1. You take them off until you finish eating the soup.

                              There are some products you can use to keep your glasses from fogging up that work to some extent.

                              I've had the experience of my glasses fogging up when I leave an air-conditioned building into a humid summer day.

                              1 Reply
                              1. re: tastesgoodwhatisit

                                "You take them off until you finish eating the soup."

                                Yes, and you park them on top of your head before you open the oven for a few seconds.

                              2. If you wear bifocals only the reading lenses will fog.

                                1. My glasses always fog up when I'm draining pasta into the sink. I can never remember to move my head back before the steam attacks.

                                  1. Also, if you've got anything in the oven with a fair amount of liquid in it, when you open the oven door to check on it, your glasses will fog up.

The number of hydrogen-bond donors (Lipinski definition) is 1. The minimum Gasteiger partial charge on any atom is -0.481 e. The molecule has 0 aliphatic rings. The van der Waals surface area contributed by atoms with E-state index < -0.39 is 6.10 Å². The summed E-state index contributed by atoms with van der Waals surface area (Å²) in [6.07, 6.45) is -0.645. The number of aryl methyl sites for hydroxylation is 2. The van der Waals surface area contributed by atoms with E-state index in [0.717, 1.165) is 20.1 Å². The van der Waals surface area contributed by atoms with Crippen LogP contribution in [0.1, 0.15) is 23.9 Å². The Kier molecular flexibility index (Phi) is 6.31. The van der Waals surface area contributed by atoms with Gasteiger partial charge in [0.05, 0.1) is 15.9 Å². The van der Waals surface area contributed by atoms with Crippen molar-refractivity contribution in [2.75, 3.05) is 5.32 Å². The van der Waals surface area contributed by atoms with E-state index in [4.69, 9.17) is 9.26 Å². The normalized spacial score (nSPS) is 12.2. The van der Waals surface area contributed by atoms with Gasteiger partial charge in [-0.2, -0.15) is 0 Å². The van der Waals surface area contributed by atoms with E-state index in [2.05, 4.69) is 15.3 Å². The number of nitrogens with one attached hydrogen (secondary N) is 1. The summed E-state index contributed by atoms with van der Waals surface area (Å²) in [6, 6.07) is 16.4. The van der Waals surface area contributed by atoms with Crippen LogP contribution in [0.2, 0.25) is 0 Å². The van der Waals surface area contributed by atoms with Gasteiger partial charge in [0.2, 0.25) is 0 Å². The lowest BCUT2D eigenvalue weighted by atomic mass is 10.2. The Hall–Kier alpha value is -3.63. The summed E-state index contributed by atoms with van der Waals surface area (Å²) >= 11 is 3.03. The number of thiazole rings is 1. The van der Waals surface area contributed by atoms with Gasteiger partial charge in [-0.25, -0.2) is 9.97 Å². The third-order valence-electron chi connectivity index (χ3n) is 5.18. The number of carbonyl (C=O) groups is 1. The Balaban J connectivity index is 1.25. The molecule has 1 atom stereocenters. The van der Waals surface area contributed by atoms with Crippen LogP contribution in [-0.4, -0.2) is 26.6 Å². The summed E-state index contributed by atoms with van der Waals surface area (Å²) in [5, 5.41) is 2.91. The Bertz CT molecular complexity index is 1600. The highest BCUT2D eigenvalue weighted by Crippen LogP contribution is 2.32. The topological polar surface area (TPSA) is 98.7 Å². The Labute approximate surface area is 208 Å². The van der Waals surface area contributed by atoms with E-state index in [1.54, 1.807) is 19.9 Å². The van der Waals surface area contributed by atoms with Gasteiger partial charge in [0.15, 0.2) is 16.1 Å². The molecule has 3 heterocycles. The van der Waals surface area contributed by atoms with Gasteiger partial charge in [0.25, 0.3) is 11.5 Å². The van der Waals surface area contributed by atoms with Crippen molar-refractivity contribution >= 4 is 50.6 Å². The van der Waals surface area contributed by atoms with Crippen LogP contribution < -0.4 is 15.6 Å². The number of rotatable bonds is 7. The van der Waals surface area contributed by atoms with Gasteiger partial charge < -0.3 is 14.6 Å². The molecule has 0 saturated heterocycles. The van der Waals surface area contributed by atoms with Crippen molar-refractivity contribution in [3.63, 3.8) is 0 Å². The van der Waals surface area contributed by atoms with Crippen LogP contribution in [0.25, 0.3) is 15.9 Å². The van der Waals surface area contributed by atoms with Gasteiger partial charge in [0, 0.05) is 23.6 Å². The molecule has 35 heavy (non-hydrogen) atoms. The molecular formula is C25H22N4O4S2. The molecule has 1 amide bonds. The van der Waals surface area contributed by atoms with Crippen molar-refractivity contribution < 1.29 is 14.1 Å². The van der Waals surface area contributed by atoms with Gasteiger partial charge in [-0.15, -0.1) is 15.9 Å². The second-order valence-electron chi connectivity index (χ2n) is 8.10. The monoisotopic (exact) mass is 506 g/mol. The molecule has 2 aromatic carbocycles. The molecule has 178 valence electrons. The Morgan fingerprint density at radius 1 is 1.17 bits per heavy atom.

1. beach chick

                                      in short when hot moist air hits your comparatively cool glasses the moisture will condense on the lenses. its just simple physics and there isn't much you can do about it. the same thing can happen if you are in an over chilled room like in the supermarket and walk out into a hot humid summer day.

                                      1. BC

                                        I have never had the hot soup event but encounter the open oven door event often. I have double wall ovens and when I open the top one now I extend my arms as far as possible and then duck under the initial heat blast that comes out of the oven. Once hat passes they do not seem to steam up.

                                        1. Nothing to prevent it, really, since it's just natural condensation. But what I usually do is take my glasses off and blow on them. The warm, moist air from your mouth usually tempers the material on your glasses and gets rid of the condensation.

                                          Or so I believe. There's probably a very complicated scientific explanation to it all.